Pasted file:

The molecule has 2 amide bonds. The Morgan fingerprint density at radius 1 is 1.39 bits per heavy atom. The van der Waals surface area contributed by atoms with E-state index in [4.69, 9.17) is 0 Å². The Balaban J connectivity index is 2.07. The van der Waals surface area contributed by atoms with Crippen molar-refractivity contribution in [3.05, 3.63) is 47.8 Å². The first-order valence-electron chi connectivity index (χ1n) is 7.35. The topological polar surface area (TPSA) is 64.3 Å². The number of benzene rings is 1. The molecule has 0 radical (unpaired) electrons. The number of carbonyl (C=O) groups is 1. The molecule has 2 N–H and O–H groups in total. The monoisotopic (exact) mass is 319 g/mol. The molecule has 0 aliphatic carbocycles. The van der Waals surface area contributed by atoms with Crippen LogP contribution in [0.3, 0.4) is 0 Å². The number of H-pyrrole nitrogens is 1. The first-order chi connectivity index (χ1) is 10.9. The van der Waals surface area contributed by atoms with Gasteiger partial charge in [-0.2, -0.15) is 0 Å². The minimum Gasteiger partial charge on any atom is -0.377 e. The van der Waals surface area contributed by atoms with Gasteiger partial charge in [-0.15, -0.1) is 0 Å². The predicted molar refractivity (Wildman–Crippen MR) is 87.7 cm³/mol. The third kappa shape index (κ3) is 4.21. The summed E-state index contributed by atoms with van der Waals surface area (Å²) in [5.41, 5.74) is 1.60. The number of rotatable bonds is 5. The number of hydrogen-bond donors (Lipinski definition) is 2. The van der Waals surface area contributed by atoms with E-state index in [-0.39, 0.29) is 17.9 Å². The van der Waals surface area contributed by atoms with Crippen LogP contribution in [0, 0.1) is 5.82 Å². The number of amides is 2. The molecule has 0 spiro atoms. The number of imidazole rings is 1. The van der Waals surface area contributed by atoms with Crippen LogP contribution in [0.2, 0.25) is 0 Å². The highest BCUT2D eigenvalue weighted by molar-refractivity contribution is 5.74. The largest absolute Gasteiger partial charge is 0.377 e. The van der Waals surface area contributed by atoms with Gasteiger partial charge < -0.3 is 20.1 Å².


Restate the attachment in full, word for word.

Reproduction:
The molecule has 2 amide bonds. The Morgan fingerprint density at radius 1 is 1.39 bits per heavy atom. The van der Waals surface area contributed by atoms with E-state index in [4.69, 9.17) is 0 Å². The Balaban J connectivity index is 2.07. The van der Waals surface area contributed by atoms with Crippen molar-refractivity contribution in [3.05, 3.63) is 47.8 Å². The first-order valence-electron chi connectivity index (χ1n) is 7.35. The topological polar surface area (TPSA) is 64.3 Å². The number of benzene rings is 1. The molecule has 0 radical (unpaired) electrons. The number of carbonyl (C=O) groups is 1. The molecule has 2 N–H and O–H groups in total. The monoisotopic (exact) mass is 319 g/mol. The molecule has 0 aliphatic carbocycles. The van der Waals surface area contributed by atoms with Crippen LogP contribution in [0.3, 0.4) is 0 Å². The number of H-pyrrole nitrogens is 1. The first-order chi connectivity index (χ1) is 10.9. The van der Waals surface area contributed by atoms with Gasteiger partial charge in [-0.2, -0.15) is 0 Å². The minimum Gasteiger partial charge on any atom is -0.377 e. The van der Waals surface area contributed by atoms with Gasteiger partial charge in [-0.15, -0.1) is 0 Å². The predicted molar refractivity (Wildman–Crippen MR) is 87.7 cm³/mol. The third kappa shape index (κ3) is 4.21. The summed E-state index contributed by atoms with van der Waals surface area (Å²) in [5.41, 5.74) is 1.60. The number of rotatable bonds is 5. The number of hydrogen-bond donors (Lipinski definition) is 2. The van der Waals surface area contributed by atoms with E-state index in [-0.39, 0.29) is 17.9 Å². The van der Waals surface area contributed by atoms with Crippen LogP contribution in [0, 0.1) is 5.82 Å². The number of amides is 2. The molecule has 0 spiro atoms. The number of imidazole rings is 1. The van der Waals surface area contributed by atoms with Crippen LogP contribution in [0.2, 0.25) is 0 Å². The highest BCUT2D eigenvalue weighted by molar-refractivity contribution is 5.74. The largest absolute Gasteiger partial charge is 0.377 e. The van der Waals surface area contributed by atoms with Gasteiger partial charge < -0.3 is 20.1 Å².